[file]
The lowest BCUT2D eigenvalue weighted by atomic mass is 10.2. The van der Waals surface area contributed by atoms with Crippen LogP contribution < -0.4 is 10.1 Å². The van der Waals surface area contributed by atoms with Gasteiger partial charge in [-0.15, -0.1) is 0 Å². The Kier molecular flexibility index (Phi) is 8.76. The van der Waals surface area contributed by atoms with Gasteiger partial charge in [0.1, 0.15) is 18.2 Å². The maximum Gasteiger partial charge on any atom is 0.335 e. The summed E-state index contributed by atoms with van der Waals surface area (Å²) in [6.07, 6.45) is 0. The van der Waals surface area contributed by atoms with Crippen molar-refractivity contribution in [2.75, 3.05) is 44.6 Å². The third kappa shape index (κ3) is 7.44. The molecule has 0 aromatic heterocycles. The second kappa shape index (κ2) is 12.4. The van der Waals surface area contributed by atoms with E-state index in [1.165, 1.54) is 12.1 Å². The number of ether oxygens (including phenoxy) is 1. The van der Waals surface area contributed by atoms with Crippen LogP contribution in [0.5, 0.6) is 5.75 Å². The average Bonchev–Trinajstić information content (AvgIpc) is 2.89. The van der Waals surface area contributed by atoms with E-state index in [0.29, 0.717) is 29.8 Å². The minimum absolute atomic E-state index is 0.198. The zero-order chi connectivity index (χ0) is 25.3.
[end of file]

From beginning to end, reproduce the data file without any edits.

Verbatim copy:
The lowest BCUT2D eigenvalue weighted by atomic mass is 10.2. The van der Waals surface area contributed by atoms with Crippen LogP contribution < -0.4 is 10.1 Å². The van der Waals surface area contributed by atoms with Gasteiger partial charge in [-0.15, -0.1) is 0 Å². The Kier molecular flexibility index (Phi) is 8.76. The van der Waals surface area contributed by atoms with Gasteiger partial charge in [0.1, 0.15) is 18.2 Å². The maximum Gasteiger partial charge on any atom is 0.335 e. The summed E-state index contributed by atoms with van der Waals surface area (Å²) in [6.07, 6.45) is 0. The van der Waals surface area contributed by atoms with Crippen molar-refractivity contribution in [2.75, 3.05) is 44.6 Å². The third kappa shape index (κ3) is 7.44. The molecule has 0 aromatic heterocycles. The second kappa shape index (κ2) is 12.4. The van der Waals surface area contributed by atoms with E-state index in [1.165, 1.54) is 12.1 Å². The number of ether oxygens (including phenoxy) is 1. The van der Waals surface area contributed by atoms with Crippen LogP contribution in [0.5, 0.6) is 5.75 Å². The average Bonchev–Trinajstić information content (AvgIpc) is 2.89. The van der Waals surface area contributed by atoms with E-state index in [0.29, 0.717) is 29.8 Å². The minimum absolute atomic E-state index is 0.198. The zero-order chi connectivity index (χ0) is 25.3.